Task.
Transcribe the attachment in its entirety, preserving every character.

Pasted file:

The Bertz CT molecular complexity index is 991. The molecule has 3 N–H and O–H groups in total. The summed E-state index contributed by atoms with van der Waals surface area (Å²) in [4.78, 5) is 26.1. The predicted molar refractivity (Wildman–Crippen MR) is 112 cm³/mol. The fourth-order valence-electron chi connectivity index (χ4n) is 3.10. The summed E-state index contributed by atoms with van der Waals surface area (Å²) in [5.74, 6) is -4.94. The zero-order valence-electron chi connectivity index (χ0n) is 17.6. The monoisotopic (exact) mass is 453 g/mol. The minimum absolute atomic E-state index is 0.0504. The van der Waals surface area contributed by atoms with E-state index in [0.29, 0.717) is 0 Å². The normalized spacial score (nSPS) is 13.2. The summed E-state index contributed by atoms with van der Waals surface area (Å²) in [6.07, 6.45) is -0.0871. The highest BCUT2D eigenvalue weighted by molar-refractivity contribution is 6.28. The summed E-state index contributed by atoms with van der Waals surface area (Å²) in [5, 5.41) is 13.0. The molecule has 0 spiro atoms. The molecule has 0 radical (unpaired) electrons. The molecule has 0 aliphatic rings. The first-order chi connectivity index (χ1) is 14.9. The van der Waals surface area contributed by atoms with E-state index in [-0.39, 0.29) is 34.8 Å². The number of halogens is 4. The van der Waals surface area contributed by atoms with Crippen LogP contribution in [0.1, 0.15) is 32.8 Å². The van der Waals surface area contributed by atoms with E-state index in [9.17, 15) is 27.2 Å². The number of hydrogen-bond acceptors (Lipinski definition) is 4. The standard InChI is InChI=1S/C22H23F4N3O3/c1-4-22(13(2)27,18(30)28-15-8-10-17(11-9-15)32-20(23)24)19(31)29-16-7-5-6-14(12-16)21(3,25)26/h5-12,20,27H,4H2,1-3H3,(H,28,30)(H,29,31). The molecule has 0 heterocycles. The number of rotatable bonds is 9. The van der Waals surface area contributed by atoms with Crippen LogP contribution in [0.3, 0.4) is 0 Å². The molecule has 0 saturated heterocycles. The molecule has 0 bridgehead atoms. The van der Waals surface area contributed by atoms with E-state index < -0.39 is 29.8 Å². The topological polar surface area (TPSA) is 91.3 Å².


The Bertz CT molecular complexity index is 991. The molecule has 3 N–H and O–H groups in total. The summed E-state index contributed by atoms with van der Waals surface area (Å²) in [4.78, 5) is 26.1. The predicted molar refractivity (Wildman–Crippen MR) is 112 cm³/mol. The fourth-order valence-electron chi connectivity index (χ4n) is 3.10. The summed E-state index contributed by atoms with van der Waals surface area (Å²) in [5.74, 6) is -4.94. The zero-order valence-electron chi connectivity index (χ0n) is 17.6. The monoisotopic (exact) mass is 453 g/mol. The minimum absolute atomic E-state index is 0.0504. The van der Waals surface area contributed by atoms with E-state index in [0.29, 0.717) is 0 Å². The normalized spacial score (nSPS) is 13.2. The summed E-state index contributed by atoms with van der Waals surface area (Å²) in [6.07, 6.45) is -0.0871. The highest BCUT2D eigenvalue weighted by molar-refractivity contribution is 6.28. The summed E-state index contributed by atoms with van der Waals surface area (Å²) in [5, 5.41) is 13.0. The molecule has 0 spiro atoms. The molecule has 0 radical (unpaired) electrons. The molecule has 0 aliphatic rings. The first-order chi connectivity index (χ1) is 14.9. The van der Waals surface area contributed by atoms with E-state index in [-0.39, 0.29) is 34.8 Å². The number of halogens is 4. The van der Waals surface area contributed by atoms with Crippen LogP contribution in [0.1, 0.15) is 32.8 Å². The van der Waals surface area contributed by atoms with E-state index in [9.17, 15) is 27.2 Å². The number of hydrogen-bond acceptors (Lipinski definition) is 4. The standard InChI is InChI=1S/C22H23F4N3O3/c1-4-22(13(2)27,18(30)28-15-8-10-17(11-9-15)32-20(23)24)19(31)29-16-7-5-6-14(12-16)21(3,25)26/h5-12,20,27H,4H2,1-3H3,(H,28,30)(H,29,31). The molecule has 0 heterocycles. The number of rotatable bonds is 9. The van der Waals surface area contributed by atoms with Crippen LogP contribution in [0.3, 0.4) is 0 Å². The molecule has 0 saturated heterocycles. The molecule has 0 bridgehead atoms. The van der Waals surface area contributed by atoms with E-state index < -0.39 is 29.8 Å². The topological polar surface area (TPSA) is 91.3 Å².